Tuesday, November 11, 2008

The Revolution Will Be Released on iTunes: Singing Along With Chavez

The delusional psychopath running Venezuela into the ground is so enamored with the sound of his own voice he's releasing an album with a collections of songs and poems.

A great little stocking-stuffer for the Marxist revolutionary in your life.
Designed for "militants, supporters and friends" of the PSUV, the selection of 18 songs also includes excerpts from a speech by Chavez laid over a well known campaign melody. It was a tune that was also used for the campaign on the referendum on constitutional reform that Chavez's government narrowly lost last December.

"The revolution is happiness, it's music. We wanted to make a disc to take the happiness of this electoral party to the streets," said Gustavo Arreaza, the musician and producer in charge of the project. The album was recorded by artists and groups "engaged with the Bolivarian Revolution."

It is not unknown for Chavez to burst suddenly into song during his televised speeches, and although he often claims he sings "very badly," one presidential aide last year went so far as to compile his greatest hits from various political speeches.

Listening to the song, Venezuelan musician Carlos Rosales said he felt that "el comandante" had "everything that you need to sing our folk music: creativity and an ideal for which to sing." He added that in order to sing this kind of music the most important thing is "to sing with passion, and we can't deny that when Mr Chavez speaks, both his supporters and opponents alike feel that he really means what he says."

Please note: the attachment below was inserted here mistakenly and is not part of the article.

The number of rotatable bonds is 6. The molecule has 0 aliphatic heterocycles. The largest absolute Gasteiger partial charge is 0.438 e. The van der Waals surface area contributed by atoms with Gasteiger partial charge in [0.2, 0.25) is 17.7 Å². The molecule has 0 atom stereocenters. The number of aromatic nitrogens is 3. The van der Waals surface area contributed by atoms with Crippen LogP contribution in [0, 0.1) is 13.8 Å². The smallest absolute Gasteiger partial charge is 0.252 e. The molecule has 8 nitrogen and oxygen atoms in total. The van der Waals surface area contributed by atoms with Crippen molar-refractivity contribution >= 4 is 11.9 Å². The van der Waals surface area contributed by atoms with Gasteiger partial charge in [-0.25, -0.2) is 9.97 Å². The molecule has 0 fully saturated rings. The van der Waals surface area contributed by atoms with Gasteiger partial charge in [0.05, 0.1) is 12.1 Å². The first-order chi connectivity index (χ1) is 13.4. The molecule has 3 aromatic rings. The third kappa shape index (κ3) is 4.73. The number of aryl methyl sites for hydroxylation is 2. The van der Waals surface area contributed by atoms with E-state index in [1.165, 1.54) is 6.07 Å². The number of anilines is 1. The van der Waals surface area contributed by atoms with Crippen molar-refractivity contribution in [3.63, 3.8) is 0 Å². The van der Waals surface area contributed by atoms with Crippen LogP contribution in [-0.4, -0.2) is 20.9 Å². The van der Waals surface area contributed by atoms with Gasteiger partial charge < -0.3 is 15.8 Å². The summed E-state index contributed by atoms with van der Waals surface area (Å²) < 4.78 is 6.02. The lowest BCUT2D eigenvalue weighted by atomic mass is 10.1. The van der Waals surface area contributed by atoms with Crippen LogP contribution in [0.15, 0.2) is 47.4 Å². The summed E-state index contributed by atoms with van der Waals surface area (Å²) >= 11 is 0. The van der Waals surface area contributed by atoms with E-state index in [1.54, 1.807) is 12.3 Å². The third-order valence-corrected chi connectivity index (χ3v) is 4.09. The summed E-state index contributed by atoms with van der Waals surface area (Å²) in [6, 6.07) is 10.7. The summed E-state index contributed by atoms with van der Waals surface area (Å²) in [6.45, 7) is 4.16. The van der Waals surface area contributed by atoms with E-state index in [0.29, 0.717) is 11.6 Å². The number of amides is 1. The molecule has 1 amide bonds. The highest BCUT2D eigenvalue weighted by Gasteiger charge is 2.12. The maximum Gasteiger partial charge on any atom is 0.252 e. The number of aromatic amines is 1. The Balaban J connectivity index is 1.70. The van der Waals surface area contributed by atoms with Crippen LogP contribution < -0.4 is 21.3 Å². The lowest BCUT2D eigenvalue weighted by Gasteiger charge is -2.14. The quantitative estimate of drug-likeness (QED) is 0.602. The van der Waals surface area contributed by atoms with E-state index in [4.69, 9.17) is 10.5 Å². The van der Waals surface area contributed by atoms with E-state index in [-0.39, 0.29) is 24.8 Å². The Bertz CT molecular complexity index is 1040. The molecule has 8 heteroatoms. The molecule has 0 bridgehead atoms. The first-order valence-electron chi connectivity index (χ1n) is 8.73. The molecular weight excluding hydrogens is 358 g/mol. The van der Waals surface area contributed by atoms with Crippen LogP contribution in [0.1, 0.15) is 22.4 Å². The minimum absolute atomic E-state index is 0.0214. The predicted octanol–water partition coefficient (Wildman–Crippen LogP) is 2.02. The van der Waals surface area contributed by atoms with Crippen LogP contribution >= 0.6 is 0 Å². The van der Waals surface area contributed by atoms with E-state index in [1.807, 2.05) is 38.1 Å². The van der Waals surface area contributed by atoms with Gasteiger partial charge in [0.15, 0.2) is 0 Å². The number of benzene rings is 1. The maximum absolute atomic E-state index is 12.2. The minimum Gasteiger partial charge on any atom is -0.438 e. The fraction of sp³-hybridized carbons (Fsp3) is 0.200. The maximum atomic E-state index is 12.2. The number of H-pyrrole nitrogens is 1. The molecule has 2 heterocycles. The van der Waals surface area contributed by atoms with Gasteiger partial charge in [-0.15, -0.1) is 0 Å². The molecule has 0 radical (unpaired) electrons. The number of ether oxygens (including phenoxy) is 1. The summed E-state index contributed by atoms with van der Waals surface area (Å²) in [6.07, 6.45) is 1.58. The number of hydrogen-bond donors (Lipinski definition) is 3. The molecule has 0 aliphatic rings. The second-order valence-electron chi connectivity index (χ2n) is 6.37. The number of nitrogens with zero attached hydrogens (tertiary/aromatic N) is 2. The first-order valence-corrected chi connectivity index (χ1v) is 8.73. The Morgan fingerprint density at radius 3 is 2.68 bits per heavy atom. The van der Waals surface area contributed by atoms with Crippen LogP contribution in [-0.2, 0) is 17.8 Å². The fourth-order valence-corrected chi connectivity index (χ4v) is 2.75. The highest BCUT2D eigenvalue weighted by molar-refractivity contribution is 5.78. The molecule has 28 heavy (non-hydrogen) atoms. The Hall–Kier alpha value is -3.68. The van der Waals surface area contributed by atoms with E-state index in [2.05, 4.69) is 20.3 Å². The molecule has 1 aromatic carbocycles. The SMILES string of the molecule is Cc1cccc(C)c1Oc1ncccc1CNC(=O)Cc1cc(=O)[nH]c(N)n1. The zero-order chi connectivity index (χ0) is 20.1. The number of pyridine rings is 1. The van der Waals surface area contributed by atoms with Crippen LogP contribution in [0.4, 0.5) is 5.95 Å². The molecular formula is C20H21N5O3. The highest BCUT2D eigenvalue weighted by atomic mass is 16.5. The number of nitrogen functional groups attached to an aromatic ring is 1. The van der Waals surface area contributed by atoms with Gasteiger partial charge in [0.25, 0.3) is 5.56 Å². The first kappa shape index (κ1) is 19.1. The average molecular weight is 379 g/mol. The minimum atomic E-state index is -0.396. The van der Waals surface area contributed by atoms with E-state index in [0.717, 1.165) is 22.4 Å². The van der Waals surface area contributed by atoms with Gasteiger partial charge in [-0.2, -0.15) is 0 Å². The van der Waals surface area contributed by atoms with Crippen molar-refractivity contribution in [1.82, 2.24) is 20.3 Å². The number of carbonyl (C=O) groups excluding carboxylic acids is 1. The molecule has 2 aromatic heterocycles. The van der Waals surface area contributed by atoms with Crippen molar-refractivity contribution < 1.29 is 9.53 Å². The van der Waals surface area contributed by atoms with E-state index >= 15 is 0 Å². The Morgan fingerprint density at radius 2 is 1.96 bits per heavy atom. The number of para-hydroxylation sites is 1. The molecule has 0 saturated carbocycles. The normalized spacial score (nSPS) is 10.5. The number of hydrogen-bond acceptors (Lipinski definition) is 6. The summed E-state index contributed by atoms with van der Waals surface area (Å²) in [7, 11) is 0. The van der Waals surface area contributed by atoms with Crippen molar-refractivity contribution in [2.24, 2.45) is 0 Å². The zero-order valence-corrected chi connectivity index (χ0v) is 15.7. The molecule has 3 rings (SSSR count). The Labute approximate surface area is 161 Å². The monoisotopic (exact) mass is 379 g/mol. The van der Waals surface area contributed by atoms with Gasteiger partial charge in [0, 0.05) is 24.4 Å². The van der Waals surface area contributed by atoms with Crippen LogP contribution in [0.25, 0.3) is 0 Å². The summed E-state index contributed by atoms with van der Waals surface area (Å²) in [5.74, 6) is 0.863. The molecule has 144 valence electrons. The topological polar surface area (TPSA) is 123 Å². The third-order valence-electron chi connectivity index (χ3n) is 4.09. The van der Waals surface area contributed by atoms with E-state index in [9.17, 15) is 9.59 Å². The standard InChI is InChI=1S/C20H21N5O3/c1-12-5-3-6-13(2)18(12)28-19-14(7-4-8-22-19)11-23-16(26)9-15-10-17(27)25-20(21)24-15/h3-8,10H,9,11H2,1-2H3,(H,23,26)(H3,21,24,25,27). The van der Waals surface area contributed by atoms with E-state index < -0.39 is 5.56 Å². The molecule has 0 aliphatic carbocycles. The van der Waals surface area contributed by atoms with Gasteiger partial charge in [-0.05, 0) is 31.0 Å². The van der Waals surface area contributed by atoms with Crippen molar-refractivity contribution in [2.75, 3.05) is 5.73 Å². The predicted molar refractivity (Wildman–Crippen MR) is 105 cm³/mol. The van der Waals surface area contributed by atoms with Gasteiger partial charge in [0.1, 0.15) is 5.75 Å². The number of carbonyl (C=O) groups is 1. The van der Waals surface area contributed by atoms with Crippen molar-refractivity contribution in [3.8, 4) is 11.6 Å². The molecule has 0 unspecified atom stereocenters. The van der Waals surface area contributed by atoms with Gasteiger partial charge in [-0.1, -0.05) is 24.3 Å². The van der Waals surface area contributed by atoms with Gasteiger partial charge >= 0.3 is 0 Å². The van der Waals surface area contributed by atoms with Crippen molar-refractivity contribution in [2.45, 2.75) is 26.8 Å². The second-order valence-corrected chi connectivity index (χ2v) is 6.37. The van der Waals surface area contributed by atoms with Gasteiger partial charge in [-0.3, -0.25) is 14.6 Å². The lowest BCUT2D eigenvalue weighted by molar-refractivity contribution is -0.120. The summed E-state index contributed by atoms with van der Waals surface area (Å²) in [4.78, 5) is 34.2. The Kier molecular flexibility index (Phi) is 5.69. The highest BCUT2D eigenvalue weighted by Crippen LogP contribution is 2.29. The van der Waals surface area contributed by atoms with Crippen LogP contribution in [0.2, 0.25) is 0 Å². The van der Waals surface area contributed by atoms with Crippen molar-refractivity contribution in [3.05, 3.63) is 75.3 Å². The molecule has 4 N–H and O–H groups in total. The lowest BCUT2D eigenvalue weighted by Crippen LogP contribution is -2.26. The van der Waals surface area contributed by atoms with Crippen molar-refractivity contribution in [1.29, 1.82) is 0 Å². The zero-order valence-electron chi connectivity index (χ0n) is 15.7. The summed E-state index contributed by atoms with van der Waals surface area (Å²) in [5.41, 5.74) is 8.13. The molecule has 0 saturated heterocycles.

Meanwhile, leftist intellectuals (now there's an oxymoron) are flocking to the new hotbed of radical thought: Caracas. Maybe it'll become the new Berkeley.
The Nepalese Maoist smiled as he glanced around the lobby of the Hotel Alba Caracas. To his left, West African delegates to the World Meeting of Intellectuals and Artists in Defense of Humanity chatted in French. To his right, the Egyptian author of a book on President Hugo Chávez puffed on a cigarette.

“This has been a most enjoyable forum, allowing us to learn from the glorious heritage of socialist revolution in Latin America,” said the Maoist, Chandra Prasad Gajurel, 60, a Politburo member of the Communist Party of Nepal, which put an end to that country’s monarchy in elections this year.

Mr. Gajurel joined some 200 other leftist thinkers from around the world who convened here for a few days in October to discuss transitions toward socialism, even as many people in advanced Western countries were losing sleep over the spreading financial crisis of global capitalism.
What a glorious time it must have been.

Thanks to Hot Air for the link.

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